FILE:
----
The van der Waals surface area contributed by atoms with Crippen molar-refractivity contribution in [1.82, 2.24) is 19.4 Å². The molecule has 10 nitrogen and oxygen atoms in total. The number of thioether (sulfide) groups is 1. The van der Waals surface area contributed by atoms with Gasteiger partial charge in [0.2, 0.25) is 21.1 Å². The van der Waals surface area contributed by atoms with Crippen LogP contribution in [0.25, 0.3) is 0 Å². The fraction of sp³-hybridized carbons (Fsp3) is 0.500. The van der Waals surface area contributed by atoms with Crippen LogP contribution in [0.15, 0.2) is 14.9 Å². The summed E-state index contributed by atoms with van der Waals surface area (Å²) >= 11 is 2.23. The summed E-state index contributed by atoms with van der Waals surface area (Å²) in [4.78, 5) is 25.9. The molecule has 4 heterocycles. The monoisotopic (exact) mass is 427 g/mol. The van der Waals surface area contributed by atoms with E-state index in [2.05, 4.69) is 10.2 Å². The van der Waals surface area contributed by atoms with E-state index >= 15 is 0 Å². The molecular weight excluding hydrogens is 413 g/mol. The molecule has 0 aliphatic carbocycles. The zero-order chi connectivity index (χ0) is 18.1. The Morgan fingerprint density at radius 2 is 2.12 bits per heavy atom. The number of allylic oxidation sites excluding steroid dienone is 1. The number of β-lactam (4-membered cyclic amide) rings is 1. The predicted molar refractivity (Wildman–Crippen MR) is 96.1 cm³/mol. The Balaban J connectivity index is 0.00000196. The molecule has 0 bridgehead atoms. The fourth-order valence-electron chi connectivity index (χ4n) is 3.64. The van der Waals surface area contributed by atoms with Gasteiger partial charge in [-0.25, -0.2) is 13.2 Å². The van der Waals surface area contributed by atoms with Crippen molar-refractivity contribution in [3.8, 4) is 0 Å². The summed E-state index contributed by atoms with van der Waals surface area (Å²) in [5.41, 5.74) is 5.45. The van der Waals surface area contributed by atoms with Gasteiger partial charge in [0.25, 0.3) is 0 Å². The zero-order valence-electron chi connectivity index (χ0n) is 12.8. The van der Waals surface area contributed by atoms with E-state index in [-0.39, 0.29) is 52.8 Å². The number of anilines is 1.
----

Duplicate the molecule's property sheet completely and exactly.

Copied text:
The van der Waals surface area contributed by atoms with Crippen molar-refractivity contribution in [1.82, 2.24) is 19.4 Å². The molecule has 10 nitrogen and oxygen atoms in total. The number of thioether (sulfide) groups is 1. The van der Waals surface area contributed by atoms with Gasteiger partial charge in [0.2, 0.25) is 21.1 Å². The van der Waals surface area contributed by atoms with Crippen LogP contribution in [0.25, 0.3) is 0 Å². The fraction of sp³-hybridized carbons (Fsp3) is 0.500. The van der Waals surface area contributed by atoms with Crippen LogP contribution in [0.15, 0.2) is 14.9 Å². The summed E-state index contributed by atoms with van der Waals surface area (Å²) >= 11 is 2.23. The summed E-state index contributed by atoms with van der Waals surface area (Å²) in [4.78, 5) is 25.9. The molecule has 4 heterocycles. The monoisotopic (exact) mass is 427 g/mol. The van der Waals surface area contributed by atoms with E-state index in [2.05, 4.69) is 10.2 Å². The van der Waals surface area contributed by atoms with E-state index >= 15 is 0 Å². The molecular weight excluding hydrogens is 413 g/mol. The molecule has 0 aliphatic carbocycles. The zero-order chi connectivity index (χ0) is 18.1. The Morgan fingerprint density at radius 2 is 2.12 bits per heavy atom. The number of allylic oxidation sites excluding steroid dienone is 1. The number of β-lactam (4-membered cyclic amide) rings is 1. The predicted molar refractivity (Wildman–Crippen MR) is 96.1 cm³/mol. The Balaban J connectivity index is 0.00000196. The molecule has 0 bridgehead atoms. The fourth-order valence-electron chi connectivity index (χ4n) is 3.64. The van der Waals surface area contributed by atoms with Gasteiger partial charge in [-0.25, -0.2) is 13.2 Å². The van der Waals surface area contributed by atoms with Crippen molar-refractivity contribution in [3.8, 4) is 0 Å². The summed E-state index contributed by atoms with van der Waals surface area (Å²) in [5.41, 5.74) is 5.45. The van der Waals surface area contributed by atoms with Gasteiger partial charge in [0.25, 0.3) is 0 Å². The zero-order valence-electron chi connectivity index (χ0n) is 12.8. The van der Waals surface area contributed by atoms with E-state index in [-0.39, 0.29) is 52.8 Å². The number of anilines is 1.